Nerves and Vessels

Nerves and Vessels Definition:

The term “nervous system” refers to the collection of nerve cells (neurons) which are responsible for transmitting electrical impulses from one part of the body to another. The term “vascular system” refers to the tissues that surround these neurons. These two terms have different meanings, but they are often used interchangeably. The vascular system includes all tissues surrounding nerves and blood vessels.

Vessels are the major structures within the nervous system that contain blood vessels. A vessel is a hollow tube or channel through which blood flows. Blood carries oxygen and nutrients to various parts of your body. Your heart pumps blood throughout your body, and it does so at high pressure, causing it to move quickly through the vessel walls. When you breathe, air passes through your lungs into a lung cavity where it mixes with carbon dioxide in order to form carbon monoxide (CO).

CO then combines with water vapor in the atmosphere to form water. Water is carried back out of your lungs through your mouth and nose. You exhale carbon dioxide when you take a breath. The movement of blood through the vessel wall causes contractions of muscles in your legs, arms, hands, fingers, toes and other joints. The contraction releases energy stored in the muscle fibers, which results in a feeling of relaxation or even pain if there is too much tension.

The two different kinds of vessels in your body are arteries and veins. Arteries are vessels that pump blood away from your heart, and veins are vessels that pump blood toward your heart. The main difference between an artery and a vein is that all arteries contain pulses, but veins do not. You can easily feel the pulse of an artery by pressing your fingers against the skin in the appropriate location. You can also check your wrist or neck for a pulse.

Arteries and veins are further classified by location and function. For example, the aorta is the main artery in your body. It originates from the left ventricle of your heart, runs down through your chest, through your abdomen, and then down both legs to the tips of your toes. The blood that the aorta carries goes to every part of your body. Each aorta has an accompanying vein that brings blood back to the heart.

In the arms, the paired veins are located near the arteries. In the legs, however, these veins are located deep within the body, near the hips.

The difference between arterial and venous blood is that arterial blood is oxygenated, while venous blood has less oxygen and more waste. The heart pumps blood to all parts of your body through arteries. From there, blood travels to tiny capillaries where nutrients and oxygen diffuse from the blood into your cells. The cells then discard the carbon dioxide and other waste products, which diffuse back into the veins. The veins then carry the de-oxygenated blood to your heart, where it is pumped through the lungs, where the cycle begins again.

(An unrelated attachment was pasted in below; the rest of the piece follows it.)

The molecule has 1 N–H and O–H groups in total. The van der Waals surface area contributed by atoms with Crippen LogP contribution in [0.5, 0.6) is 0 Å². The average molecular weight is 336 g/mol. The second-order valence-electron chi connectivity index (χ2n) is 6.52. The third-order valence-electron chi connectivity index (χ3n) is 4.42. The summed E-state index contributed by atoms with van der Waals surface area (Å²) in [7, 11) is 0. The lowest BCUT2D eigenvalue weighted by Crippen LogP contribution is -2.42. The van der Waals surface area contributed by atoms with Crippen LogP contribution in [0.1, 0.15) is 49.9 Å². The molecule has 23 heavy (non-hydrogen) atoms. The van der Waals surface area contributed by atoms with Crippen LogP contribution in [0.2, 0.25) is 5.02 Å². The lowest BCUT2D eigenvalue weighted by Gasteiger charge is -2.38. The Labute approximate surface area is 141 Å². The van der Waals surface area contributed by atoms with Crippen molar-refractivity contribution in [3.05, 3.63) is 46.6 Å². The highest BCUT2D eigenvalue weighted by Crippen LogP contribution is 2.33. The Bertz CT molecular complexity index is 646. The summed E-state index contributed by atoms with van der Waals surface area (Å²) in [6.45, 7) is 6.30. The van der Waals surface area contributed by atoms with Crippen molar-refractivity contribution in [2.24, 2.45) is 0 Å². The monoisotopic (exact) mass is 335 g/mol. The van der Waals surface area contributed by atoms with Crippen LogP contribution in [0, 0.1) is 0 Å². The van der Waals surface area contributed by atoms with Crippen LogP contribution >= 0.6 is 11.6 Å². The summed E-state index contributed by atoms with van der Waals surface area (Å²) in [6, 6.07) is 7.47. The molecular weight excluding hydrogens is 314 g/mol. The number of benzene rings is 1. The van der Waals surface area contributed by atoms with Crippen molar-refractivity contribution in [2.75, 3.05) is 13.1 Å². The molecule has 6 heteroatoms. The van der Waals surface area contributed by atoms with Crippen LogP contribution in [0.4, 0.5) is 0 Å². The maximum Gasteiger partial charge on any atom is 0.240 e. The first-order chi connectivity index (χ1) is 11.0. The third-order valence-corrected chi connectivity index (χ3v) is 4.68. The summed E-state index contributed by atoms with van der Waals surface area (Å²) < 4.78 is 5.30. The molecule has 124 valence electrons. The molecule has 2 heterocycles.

The diagram below shows how oxygen is used in your body. Carbon dioxide (CO2) waste is also created during this process. Since veins carry deoxygenated blood, you can’t check for a pulse in them like you can in arteries.

Your blood carries out several important functions. It carries oxygen to your cells and takes away waste products. It also fights off infection, helps you clot, and carries hormones that affect your growth and development.

In the circulatory system, there are four main kinds of vessels: arteries, arterioles, capillaries, and venules. Arteries are thick and rigid and carry oxygenated blood away from your heart. Some arteries branch off into smaller vessels called arterioles. Arterioles are still quite rigid, but they have muscles in their walls that allow them to constrict or expand, depending on the needs of your body.

Once the arterioles have branched off into capillaries, however, the blood vessels become very thin. The capillaries are so thin that oxygen diffuses across them from the blood to the cells and carbon dioxide diffuses from the cells to the blood.

After performing this function, the capillaries merge together into venules before emptying directly into veins. Veins then carry the oxygen-poor blood back to the heart.

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